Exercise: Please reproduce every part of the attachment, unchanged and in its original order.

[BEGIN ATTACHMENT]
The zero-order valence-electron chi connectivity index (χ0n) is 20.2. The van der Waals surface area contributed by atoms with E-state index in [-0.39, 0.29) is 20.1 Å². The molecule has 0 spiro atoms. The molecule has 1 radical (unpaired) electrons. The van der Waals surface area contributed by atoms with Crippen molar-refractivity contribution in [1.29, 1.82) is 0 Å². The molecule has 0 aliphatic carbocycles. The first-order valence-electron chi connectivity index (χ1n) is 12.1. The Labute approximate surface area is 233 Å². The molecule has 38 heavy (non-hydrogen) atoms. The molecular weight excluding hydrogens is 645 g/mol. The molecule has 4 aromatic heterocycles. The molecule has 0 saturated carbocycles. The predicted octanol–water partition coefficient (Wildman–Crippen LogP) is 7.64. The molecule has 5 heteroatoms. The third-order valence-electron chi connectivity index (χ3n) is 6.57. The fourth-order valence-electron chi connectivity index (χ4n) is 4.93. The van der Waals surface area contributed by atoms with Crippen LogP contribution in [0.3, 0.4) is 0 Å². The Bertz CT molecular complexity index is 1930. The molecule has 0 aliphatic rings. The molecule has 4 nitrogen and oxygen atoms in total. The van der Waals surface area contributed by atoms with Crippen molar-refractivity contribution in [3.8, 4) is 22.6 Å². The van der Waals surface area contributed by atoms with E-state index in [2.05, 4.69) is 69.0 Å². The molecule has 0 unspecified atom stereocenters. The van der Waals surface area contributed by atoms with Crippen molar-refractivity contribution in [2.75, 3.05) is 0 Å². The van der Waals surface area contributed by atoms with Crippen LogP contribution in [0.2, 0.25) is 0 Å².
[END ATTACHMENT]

The zero-order valence-electron chi connectivity index (χ0n) is 20.2. The van der Waals surface area contributed by atoms with E-state index in [-0.39, 0.29) is 20.1 Å². The molecule has 0 spiro atoms. The molecule has 1 radical (unpaired) electrons. The van der Waals surface area contributed by atoms with Crippen molar-refractivity contribution in [1.29, 1.82) is 0 Å². The molecule has 0 aliphatic carbocycles. The first-order valence-electron chi connectivity index (χ1n) is 12.1. The Labute approximate surface area is 233 Å². The molecule has 38 heavy (non-hydrogen) atoms. The molecular weight excluding hydrogens is 645 g/mol. The molecule has 4 aromatic heterocycles. The molecule has 0 saturated carbocycles. The predicted octanol–water partition coefficient (Wildman–Crippen LogP) is 7.64. The molecule has 5 heteroatoms. The third-order valence-electron chi connectivity index (χ3n) is 6.57. The fourth-order valence-electron chi connectivity index (χ4n) is 4.93. The van der Waals surface area contributed by atoms with Crippen LogP contribution in [0.3, 0.4) is 0 Å². The Bertz CT molecular complexity index is 1930. The molecule has 0 aliphatic rings. The molecule has 4 nitrogen and oxygen atoms in total. The van der Waals surface area contributed by atoms with Crippen molar-refractivity contribution in [3.8, 4) is 22.6 Å². The van der Waals surface area contributed by atoms with E-state index in [2.05, 4.69) is 69.0 Å². The molecule has 0 unspecified atom stereocenters. The van der Waals surface area contributed by atoms with Crippen molar-refractivity contribution in [2.75, 3.05) is 0 Å². The van der Waals surface area contributed by atoms with Crippen LogP contribution in [0.2, 0.25) is 0 Å².